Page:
- Edward Shortland, 1844

“Just as we were leaving the place Te Rehe brought us a basket of “kauru,” or baked root of the “ti” for which Waiateruati is celebrated. This root is in shape like a carrot, but from two to three feet long, and requires a deep and rich soil for its growth.”

Edward Shortland, 1844.

“In the morning we went on a short distance to Whakanui or Hakanui, meaning the great halting place, and remained there by the advice of our guide till the afternoon. Between this place and the river Orakaia, a distance of about twenty-five miles, there is no fresh water to be obtained, except in the winter months. It thus became necessary to carry water with us; and, since by avoiding the heat of the day we should require a smaller quantity, we rested till the sun began to decline, taking advantage of the shelter of a good hut built here for the convenience of travellers.”

Edward Shortland, 26 January 1844

Our path during the whole day had been hard and good, so that we arrived early in the afternoon at the native station near the lake Wairewa, which runs in a north-easterly direction, between two ranges of lofty hills in the Peninsula. Here we were welcomed by two small families, numbering only ten persons.

Edward Shortland, 29 January 1844.

Travelling North to South: Tarawhata and Te Rehe guide Walter Mantell 1848

Te Rehe was a Kāi Tahu leader in the 19th century. Te Rehe and his sons regularly guided surveyors and government agents through the South Canterbury region and hosted them at Te Waiateruatī pā on the Ōrakipaoa River.

Four years after Shortland’s journey, Tarawhata and Te Rehe were part of another party which guided Walter Mantell (Commissioner for Extinguishing Native Claims) along the ninety mile beach from Waitarakao to Wairewa from 23 September to 17 October 1848. Mantell’s sketchbooks and journals dating from this period, provide one of the earliest visual records of the landscape and kāika of Te Waipounamu. Mantell’s description of his travels also provides insights to the  Ngāi Tahu people and places he encountered.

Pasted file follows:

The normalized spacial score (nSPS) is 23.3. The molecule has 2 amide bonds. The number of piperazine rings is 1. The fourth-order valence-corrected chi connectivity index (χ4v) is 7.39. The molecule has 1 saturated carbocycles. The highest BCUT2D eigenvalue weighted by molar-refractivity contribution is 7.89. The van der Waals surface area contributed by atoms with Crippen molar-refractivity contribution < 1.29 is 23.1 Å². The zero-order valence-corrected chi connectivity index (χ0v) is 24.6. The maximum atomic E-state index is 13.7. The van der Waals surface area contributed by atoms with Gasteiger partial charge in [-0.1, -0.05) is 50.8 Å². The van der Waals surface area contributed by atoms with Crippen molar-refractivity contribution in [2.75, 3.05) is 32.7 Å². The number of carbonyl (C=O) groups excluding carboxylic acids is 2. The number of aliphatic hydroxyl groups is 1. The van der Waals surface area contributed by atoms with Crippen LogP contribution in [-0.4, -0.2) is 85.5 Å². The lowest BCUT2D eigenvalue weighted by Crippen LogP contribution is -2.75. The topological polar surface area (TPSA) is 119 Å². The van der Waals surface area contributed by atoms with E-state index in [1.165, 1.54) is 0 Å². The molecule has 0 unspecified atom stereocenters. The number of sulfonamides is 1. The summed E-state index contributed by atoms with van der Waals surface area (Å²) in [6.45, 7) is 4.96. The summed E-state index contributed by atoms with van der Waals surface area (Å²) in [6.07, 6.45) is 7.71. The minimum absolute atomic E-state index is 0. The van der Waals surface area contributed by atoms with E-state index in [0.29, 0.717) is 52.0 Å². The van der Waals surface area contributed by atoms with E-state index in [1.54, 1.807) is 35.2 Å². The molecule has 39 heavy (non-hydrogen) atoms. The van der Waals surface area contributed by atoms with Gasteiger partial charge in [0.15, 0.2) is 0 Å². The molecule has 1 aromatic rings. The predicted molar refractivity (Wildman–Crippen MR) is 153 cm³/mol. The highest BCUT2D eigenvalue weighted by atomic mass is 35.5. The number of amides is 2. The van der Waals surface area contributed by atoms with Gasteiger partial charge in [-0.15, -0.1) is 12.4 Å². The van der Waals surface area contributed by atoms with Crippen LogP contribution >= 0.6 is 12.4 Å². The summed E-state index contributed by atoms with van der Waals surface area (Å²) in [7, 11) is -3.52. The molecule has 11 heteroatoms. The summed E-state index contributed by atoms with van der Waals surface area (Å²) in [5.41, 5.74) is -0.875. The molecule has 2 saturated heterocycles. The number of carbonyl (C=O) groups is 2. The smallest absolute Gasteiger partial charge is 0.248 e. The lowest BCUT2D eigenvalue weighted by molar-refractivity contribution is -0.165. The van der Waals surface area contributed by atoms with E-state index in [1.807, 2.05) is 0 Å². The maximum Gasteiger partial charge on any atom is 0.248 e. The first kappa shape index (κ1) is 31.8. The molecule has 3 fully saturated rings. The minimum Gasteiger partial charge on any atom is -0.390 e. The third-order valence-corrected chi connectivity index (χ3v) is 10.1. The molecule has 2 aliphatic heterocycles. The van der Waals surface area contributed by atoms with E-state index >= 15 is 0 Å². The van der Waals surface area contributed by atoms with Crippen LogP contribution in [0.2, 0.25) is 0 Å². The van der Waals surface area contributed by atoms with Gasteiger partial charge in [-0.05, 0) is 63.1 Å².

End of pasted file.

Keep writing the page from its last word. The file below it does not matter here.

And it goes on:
Mantell is a contentious figure in Ngāi Tahu history. He was responsible for negotiating and surveying the Ngāi Tahu reserves following the Crown purchases of Ngāi Tahu lands in the Canterbury region. The swindles that ensued are infamous, and had devastating consequences for Ngāi Tahu who lost not only their land but also access to food and resources.

Read the journal and view the sketches and survey plans produced by Walter Mantell during his trip from Wairewa to Waitarakao in September and October 1848.

This sketch of Te Rehe was drawn by Walter Mantell  (Commissioner for Extinguishing Native Claims) at Te Waiateruatī on 9 October 1848. Mantell sketchbook No.3. E-334, Alexander Turnbull Library

<p>Walter Mantell's sketchbook, depicting scenes of Banks Peninsula and further south along the East Coast of the South Island to Waitaki, made during Mantell's travels through the South Island as Commissioner for the Extinguishment of Native Titles, in 1848. <em>Mantell, Walter. Sketchbook no.3 1848-49. E-334, Alexander Turnbull Library</em></p>

Walter Mantell’s sketchbook